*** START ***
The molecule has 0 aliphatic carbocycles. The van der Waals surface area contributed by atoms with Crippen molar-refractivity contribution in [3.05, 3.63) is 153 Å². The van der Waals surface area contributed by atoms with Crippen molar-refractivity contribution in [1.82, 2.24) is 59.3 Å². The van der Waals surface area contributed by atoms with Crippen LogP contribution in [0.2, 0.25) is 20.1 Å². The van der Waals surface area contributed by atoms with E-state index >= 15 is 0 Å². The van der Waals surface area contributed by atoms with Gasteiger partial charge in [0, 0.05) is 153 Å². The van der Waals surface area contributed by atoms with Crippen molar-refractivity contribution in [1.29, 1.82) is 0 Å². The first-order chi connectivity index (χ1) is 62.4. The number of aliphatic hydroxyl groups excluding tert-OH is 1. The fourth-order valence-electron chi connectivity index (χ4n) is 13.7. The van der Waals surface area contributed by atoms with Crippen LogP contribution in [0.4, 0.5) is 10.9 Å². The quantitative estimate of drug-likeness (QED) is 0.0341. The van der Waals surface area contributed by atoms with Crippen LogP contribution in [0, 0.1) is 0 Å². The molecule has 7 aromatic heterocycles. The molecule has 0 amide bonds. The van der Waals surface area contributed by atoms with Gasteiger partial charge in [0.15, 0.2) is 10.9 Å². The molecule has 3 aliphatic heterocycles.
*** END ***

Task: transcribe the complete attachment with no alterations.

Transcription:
The molecule has 0 aliphatic carbocycles. The van der Waals surface area contributed by atoms with Crippen molar-refractivity contribution in [3.05, 3.63) is 153 Å². The van der Waals surface area contributed by atoms with Crippen molar-refractivity contribution in [1.82, 2.24) is 59.3 Å². The van der Waals surface area contributed by atoms with Crippen LogP contribution in [0.2, 0.25) is 20.1 Å². The van der Waals surface area contributed by atoms with E-state index >= 15 is 0 Å². The van der Waals surface area contributed by atoms with Gasteiger partial charge in [0, 0.05) is 153 Å². The van der Waals surface area contributed by atoms with Crippen molar-refractivity contribution in [1.29, 1.82) is 0 Å². The first-order chi connectivity index (χ1) is 62.4. The number of aliphatic hydroxyl groups excluding tert-OH is 1. The fourth-order valence-electron chi connectivity index (χ4n) is 13.7. The van der Waals surface area contributed by atoms with Crippen LogP contribution in [0.4, 0.5) is 10.9 Å². The quantitative estimate of drug-likeness (QED) is 0.0341. The van der Waals surface area contributed by atoms with Crippen LogP contribution in [0, 0.1) is 0 Å². The molecule has 7 aromatic heterocycles. The molecule has 0 amide bonds. The van der Waals surface area contributed by atoms with Gasteiger partial charge in [0.15, 0.2) is 10.9 Å². The molecule has 3 aliphatic heterocycles.